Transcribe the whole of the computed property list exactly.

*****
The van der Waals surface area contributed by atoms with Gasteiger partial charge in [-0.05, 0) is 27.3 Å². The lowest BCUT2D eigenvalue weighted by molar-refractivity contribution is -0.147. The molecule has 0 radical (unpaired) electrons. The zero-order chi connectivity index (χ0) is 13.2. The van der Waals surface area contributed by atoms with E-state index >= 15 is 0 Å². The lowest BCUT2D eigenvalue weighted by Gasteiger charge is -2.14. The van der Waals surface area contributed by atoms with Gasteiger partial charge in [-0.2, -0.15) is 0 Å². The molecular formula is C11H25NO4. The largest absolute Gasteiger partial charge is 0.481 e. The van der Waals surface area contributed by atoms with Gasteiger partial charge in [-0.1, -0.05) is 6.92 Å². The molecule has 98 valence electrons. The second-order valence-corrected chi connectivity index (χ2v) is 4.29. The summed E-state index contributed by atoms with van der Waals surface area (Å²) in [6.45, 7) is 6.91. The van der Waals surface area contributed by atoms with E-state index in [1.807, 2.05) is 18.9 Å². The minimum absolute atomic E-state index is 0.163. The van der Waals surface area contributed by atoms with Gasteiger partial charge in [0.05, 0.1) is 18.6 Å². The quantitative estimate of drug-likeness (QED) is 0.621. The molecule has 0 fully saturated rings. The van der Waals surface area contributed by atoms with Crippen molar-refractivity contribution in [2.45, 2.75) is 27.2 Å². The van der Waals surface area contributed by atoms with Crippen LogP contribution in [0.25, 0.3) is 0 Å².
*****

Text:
The van der Waals surface area contributed by atoms with Gasteiger partial charge in [-0.05, 0) is 27.3 Å². The lowest BCUT2D eigenvalue weighted by molar-refractivity contribution is -0.147. The molecule has 0 radical (unpaired) electrons. The zero-order chi connectivity index (χ0) is 13.2. The van der Waals surface area contributed by atoms with E-state index >= 15 is 0 Å². The lowest BCUT2D eigenvalue weighted by Gasteiger charge is -2.14. The van der Waals surface area contributed by atoms with Gasteiger partial charge in [-0.2, -0.15) is 0 Å². The molecular formula is C11H25NO4. The largest absolute Gasteiger partial charge is 0.481 e. The van der Waals surface area contributed by atoms with Gasteiger partial charge in [-0.1, -0.05) is 6.92 Å². The molecule has 98 valence electrons. The second-order valence-corrected chi connectivity index (χ2v) is 4.29. The summed E-state index contributed by atoms with van der Waals surface area (Å²) in [6.45, 7) is 6.91. The van der Waals surface area contributed by atoms with E-state index in [1.807, 2.05) is 18.9 Å². The minimum absolute atomic E-state index is 0.163. The van der Waals surface area contributed by atoms with Gasteiger partial charge in [0.05, 0.1) is 18.6 Å². The quantitative estimate of drug-likeness (QED) is 0.621. The molecule has 0 fully saturated rings. The van der Waals surface area contributed by atoms with Crippen molar-refractivity contribution in [2.45, 2.75) is 27.2 Å². The van der Waals surface area contributed by atoms with Crippen LogP contribution in [0.25, 0.3) is 0 Å².